the 1920s, the Pfaudler Company and General American Car Company manufactured
hundreds of 40' wood sheathed, insulated milk cars. Designed as bulk milk carriers,
the cars were built around two 6,000 gallon glass lined tanks and a brine cooling
system, designed to keep the milk at a constant 38 degrees Fahrenheit. Riding
on passenger car trucks, these unique wood sided cars were often painted Pullman
green to match the color of the most common passenger cars of the era. These specialty
cars hauled bulk milk into the early 1950s .
In 1932, Pfaudler and General American merged and became the General American
Pfaudler Corporation. Reporting marks became G.P.E.X. instead of the earlier G.A.R.E.
of General American.
According to the General American Car Company brochure
of 1928 these cars are used for:
Transporting whole sweet milk from
country receiving plants to city distribution plants.
milk from feeder plants to main condensing plants for finishing
off the product.
Shipping sweet cream from rich dairying sections
to the metropolitan markets.
Transporting ice cream mix
from the milk producing regions to the city plants for freezing.
skim milk from country plants to various users.
American cited a number of advantages that this design had over the traditional
milk can cars:Loading Advantages and Savings
Milk is loaded
directly from the cooler to the car through sanitary piping.
Avoids spillage which is incurred in can shipping.
Elimination of cans reduces investment.
Labor is reduced in
every step of loading and unloading . . . .
No icing is necessary,
eliminating cost of ice and labor.
One refrigerator milk car has a
capacity equal to three of the usual milk can cars.
due to frozen milk adhering to sides of cans in severe winter weather.
There is approximately one fifth the surface in a refrigerator milk car as compared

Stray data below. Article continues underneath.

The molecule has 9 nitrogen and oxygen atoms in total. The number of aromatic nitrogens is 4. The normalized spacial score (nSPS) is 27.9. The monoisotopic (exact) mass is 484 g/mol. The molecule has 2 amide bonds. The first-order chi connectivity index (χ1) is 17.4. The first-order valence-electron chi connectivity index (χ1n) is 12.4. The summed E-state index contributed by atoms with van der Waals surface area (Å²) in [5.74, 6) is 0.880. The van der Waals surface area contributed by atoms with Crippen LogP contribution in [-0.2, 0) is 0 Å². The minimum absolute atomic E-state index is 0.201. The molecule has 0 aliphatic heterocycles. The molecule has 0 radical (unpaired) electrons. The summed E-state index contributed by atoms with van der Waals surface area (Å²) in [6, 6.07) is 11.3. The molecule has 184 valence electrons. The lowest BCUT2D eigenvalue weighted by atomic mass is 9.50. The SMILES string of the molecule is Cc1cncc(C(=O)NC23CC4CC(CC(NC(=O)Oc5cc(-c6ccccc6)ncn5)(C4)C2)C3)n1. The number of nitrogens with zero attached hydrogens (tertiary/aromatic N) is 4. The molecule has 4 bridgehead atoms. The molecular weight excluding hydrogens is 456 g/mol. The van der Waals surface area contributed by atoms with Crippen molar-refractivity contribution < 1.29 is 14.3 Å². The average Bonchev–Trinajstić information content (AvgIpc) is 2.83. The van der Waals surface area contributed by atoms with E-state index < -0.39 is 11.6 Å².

to cans required to carry a like amount.
Consequently, the adherage of milk
in refrigerator cars is but a negligible fraction of the usual loss in cans.
Quality and Safety
Authorities agree that glass lined receptacles are
ideal for storing or shipping human foods. Quality is maintained.
count is controlled, not merely influenced as under the old transportation methods.
Average variation of temperature of milk in transit, has been negligible
during periods as great as one hundred hours under the most severe climatic conditions.
Dairy products can be shipped distances many times
greater than under the old methods.
Dairying regions are benefited
because the output of the producers is maintained at higher quality in shipment
and this is reflected in their financial returns.
Because of the money
savings and improvement in quality of product through use of the refrigerator
milk car, the dairy industry profits. The benefits are cumulative.
most interesting and informative article on milk cars was written by Bob Schleicher
and published in the August 2005 issue of "Railmodel Journal" magazine.
assembled and ready to operate
applied brake wheel
mounted trucks for accurate tracking
mounted magnetically operated knuckle couplers